If you had asked me a few days ago what an obstetric fistula was, I’d have shrugged my shoulders and told you, “I don’t know.” Thanks to advances in modern medicine and in obstetric and midwifery care, fistula has been eradicated in North America for over 100 years. Although the condition has been long since forgotten here, there are at least 2 million women in Africa, Asia and the Arab region living with fistula, and some 50,000 to 100,000 new cases develop each year. These estimates are believed to be low.
Obstetric fistula is an injury of childbearing that has been relatively neglected, despite the devastating impact it has on the lives of girls and women. It is usually caused by several days of obstructed labor, without timely medical intervention â€” typically a Cesarean section to relieve the pressure. The consequences of fistula are life shattering: The baby usually dies, and the woman is left with chronic incontinence. Because of her inability to control her flow of urine or feces, she is often abandoned or neglected by her husband and family and ostracized by her community. Without treatment, her prospects for work and family life are greatly diminished, and she is often left to rely on charity.
When a woman (especially a young woman who’s pelvis is not fully developed) experiences an unusually long labor (several days long), the soft tissue of the pelvis experiences lack of blood flow between the baby’s head and the woman’s pelvis bone. The lack of blood flow causes the tissue to die and a hole forms either between the woman’s vagina and bladder or vagina and rectum (or both), resulting in the leaking of urine, feces or both.
The vagina can also become perforated by violent rape.
The women profiled in “A Walk to Beautiful” are treated as virtual lepers in their villages, where they are shunned by family and made to live alone. One women admits to contemplating suicide.
Through chance they learn that there are other women who share their affliction, and that the Addis Ababa Fistula Hospital exists to help themâ€”if they can manage to walk for hours to the nearest road, find public transport to the capital, and then search out the hospital in a strange and forbidding city. Once there, they enter a haven that they never imagined, surrounded by women like themselves and a medical staff of Western and African doctors who treat them like human beings, not outcasts.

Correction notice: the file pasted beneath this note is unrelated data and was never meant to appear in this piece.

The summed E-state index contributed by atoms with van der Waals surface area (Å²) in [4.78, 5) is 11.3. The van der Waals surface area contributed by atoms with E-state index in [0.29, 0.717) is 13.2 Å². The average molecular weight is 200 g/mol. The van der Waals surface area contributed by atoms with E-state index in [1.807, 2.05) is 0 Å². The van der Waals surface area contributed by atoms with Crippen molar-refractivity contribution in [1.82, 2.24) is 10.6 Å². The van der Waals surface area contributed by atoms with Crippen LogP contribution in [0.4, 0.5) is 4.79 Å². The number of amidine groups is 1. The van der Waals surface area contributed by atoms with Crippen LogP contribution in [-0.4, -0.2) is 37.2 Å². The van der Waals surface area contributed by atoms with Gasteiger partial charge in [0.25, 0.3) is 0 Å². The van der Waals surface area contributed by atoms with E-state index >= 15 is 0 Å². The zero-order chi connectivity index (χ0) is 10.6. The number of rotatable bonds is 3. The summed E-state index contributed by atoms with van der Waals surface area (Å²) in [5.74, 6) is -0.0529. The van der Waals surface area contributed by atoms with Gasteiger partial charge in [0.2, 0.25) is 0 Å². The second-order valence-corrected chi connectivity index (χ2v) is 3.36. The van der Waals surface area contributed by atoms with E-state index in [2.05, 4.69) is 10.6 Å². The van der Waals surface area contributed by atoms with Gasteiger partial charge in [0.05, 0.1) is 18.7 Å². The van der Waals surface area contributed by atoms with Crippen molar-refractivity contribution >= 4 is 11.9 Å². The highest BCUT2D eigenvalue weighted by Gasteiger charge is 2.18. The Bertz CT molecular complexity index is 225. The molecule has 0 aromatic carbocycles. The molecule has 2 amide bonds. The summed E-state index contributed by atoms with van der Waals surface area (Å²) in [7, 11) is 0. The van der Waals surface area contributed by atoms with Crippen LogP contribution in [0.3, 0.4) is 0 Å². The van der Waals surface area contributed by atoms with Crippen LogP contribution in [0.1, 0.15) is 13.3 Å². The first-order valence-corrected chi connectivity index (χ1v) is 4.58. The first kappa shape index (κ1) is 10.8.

It’s an eye-opening story of hope and triumph over adversity. What’s rather shocking is that the cost of fistula repair surgery and rehabilitative care is only $300, though many women don’t know that treatment is available (or are even told by doctors that there is nothing they can do to correct fistula), they have no way of getting to a fistula hospital or, in many cases, they simply cannot afford it.
Though not a part of the documentary, Sarah Omega Kidangasi has her own fistula story to tell. She became pregnant as a result of a rape when she was a 19-year-old Kenyan schoolgirl and then developed fistula after a prolonged labor. Her baby was stillborn (as so many are who’s mothers endure prolonged labor) and, upon returning to her village, her uncontrollable leaking urine made her into a social outcast.
Sarah had been living with fistula for 12 years when the pressure of her situation began to consume her, “I suffered rejection, isolation. I lived the lonely life,” she said. “Life with fistula traps you. It makes it impossible for you to interact with others. I was suffering from depression. Many times, I considered suicide.”
In 2007, she was taken by a neighbor to a teaching hospital for fistula surgery as well as psychiatric support. “The surgery really changed my life,” said Sarah. “That was the moment I could offer a genuine smile.”
Sarah has now set her sights on spreading the word about fistula and getting maternal care on the international health agenda. This week she will tell her story to members of Congress to raise awareness about the condition that is affecting the quality of life for millions of women. “I’m going beyond our African culture and tradition, going public and telling my story, so that the victims know that there’s help,” she said. “Fistula can be repaired.”
To learn more about fistula and how you can help, please visit the Campaign to End Fistula.
Other information can be found at:
United Nations Population Fund – Obstetric Fistula: A Tragic Failure to Deliver Maternal Care
The Fistula Foundation
All Africa – Liberia: Living With Fistula
NPR – Film Captures Ethiopian Women’s Medical Sagas
Blog posts about Fistula:
Kimberly at Go Green Travel Green wrote Fistula Horror Stories: Socially Conscious Travel & Human Rights
Yolanda at Perfectly Imperfect wrote about A Walk To Beautiful
Trisha at Ideas for Women wrote Obstetric Fistula – the Tragedy of a Nightmare Within a Nightmare
Cross-posted at BlogHers Act